The boy who knew too much: a child prodigy

This is the true story of scientific child prodigy, and former baby genius, Ainan Celeste Cawley, written by his father. It is the true story, too, of his gifted brothers and of all the Cawley family. I write also of child prodigy and genius in general: what it is, and how it is so often neglected in the modern world. As a society, we so often fail those we should most hope to see succeed: our gifted children and the gifted adults they become. Site Copyright: Valentine Cawley, 2006 +

Saturday, January 06, 2007

Is education necessary for success?

I am struck by the obsession with education and degrees evident on many boards and sites devoted to giftedness. There is this underlying idea that gift should be manifested as "qualifications" and that, somehow, the more of these one garners, the higher their level, the better it is. They are somehow a kind of medal, or badge of merit. Yet, are such qualifications actually necessary for success, even now, in the modern world?

I would say not. I am thinking of a particular individual, related to me, who grew up in a time and a country when educational opportunities were not readily available. He had no education past elementary school and went into the world equipped with just reading, writing and arithmetic and a smattering of national history and native language (plus English). Many reading this and looking on the prospect of facing the world with so little educational ammunition might assume this background to be a recipe for failure. Not so. He is one of the most successful people I know. He began work as a child of fourteen, learnt his trade, started a business, learnt all aspects of that business, including all necessary law and details of accountancy, and all professions as they related to his chosen business area - and flourished. He is far better off than any of the highly educated lawyers and accountants and other professional suppliers who work for him, on his various projects. He has financial freedom. He enjoys what he is doing. He is making a real, tangible contribution to the world - all without a formal education to speak of.

Could the same background lead to a thriving success today? I believe so, for education is not intelligence. Education is not giftedness. Education does not mark a person as special. Education is a collection of received ideas, the opinions and thoughts of others. Being educated does not mean that you are truly capable of doing anything new or interesting or of being a "success". A man or woman without an education may be more than capable of making their way in the world, in a productive, creative, successful manner. Whether they do or not depends not on what they have been taught, but on their own ability to think for themselves. A truly gifted person should be able to make a success of themselves without a formal education. For a truly gifted person is able to work things out for themselves and learn how to do something from scratch. There is only one caveat to this observation: many professions and types of job, exclude people on the basis of whether or not they have a particular "educational qualification". This is a shame, because it is my observation that the educated man or woman may be no better than the uneducated one, at a particular role or task, or indeed may be far less competent - it all depends on the individual and their gifts.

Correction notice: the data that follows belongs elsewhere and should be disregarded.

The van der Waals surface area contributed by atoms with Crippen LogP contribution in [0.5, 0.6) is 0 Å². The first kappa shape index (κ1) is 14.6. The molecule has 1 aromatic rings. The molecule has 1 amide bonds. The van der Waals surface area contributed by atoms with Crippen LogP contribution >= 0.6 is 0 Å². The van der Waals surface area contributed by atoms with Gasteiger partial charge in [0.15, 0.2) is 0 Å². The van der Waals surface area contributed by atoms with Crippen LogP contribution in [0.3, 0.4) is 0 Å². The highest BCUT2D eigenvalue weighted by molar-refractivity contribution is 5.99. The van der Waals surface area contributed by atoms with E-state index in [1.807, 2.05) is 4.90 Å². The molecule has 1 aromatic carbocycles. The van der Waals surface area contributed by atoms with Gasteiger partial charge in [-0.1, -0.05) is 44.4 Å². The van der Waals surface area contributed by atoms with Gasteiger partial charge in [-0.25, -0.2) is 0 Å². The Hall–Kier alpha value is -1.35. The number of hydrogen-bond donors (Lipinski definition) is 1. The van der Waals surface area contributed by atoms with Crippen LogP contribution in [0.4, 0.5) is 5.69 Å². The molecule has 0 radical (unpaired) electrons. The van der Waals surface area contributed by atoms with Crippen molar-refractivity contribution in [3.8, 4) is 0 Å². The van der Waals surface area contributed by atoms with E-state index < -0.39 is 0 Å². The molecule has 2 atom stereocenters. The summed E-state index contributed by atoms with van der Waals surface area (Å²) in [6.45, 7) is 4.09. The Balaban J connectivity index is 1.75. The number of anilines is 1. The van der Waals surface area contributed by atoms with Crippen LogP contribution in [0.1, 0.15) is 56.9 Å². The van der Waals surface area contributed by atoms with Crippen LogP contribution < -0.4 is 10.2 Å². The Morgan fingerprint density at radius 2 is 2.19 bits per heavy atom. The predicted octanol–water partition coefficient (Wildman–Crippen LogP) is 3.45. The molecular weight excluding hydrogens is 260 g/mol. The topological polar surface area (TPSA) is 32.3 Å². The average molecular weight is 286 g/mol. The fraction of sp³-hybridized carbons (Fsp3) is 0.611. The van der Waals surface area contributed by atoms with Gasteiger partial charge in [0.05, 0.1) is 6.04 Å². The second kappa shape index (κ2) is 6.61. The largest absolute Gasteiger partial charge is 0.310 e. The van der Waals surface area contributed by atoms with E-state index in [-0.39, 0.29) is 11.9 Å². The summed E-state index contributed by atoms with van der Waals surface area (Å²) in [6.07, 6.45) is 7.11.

I think that a society that orders itself too much on the basis of qualifications is one that is setting itself up for being second rate. Why do I believe this? Because many gifted people may not have had the opportunity to obtain a particular educational qualification, even though they are more than capable of doing so, and would be excluded by a society that paid too much heed to qualifications. Singapore is one such society: everything here is about paper qualifications - the entire edifice is built on them. I believe, from observation, that they are profoundly in error in being so obsessed with pieces of paper. Personnel departments in this country, do not look at people, they look at paper. In this manner, they under-utilize many good people, and overlook much talent. It is unbelievable to say it, but Singapore is a country where one can't even be accepted as an artist, without a degree to prove it. It never occurs to them that one might need to look at the art in question, to determine how much of an artist someone is.

What is the answer, for those of gift but without the relevant qualification? If the opportunity to obtain the qualification is not there, going into business for oneself, in a particular line, is the most productive response. Those who are gifted, but untutored, may succeed far beyond those who have an education, but less of a gift. They need only ignore the requirements of the society around them, and go into business for themselves. Just like my relative did - and won.

I should point out that I have received an education up to and including a Master's Degree at Cambridge University. I would also like to point out that everything of real value that I learnt in all that time, was something I taught myself.

(If you would like to read of my scientific child prodigy son, Ainan Celeste Cawley, seven years and one month, or his gifted brothers, please go to: I also write of child prodigy, child genius, adult genius, savant, the creatively gifted, gifted adults and gifted children in general. Thanks.)

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posted by Valentine Cawley @ 3:41 PM 


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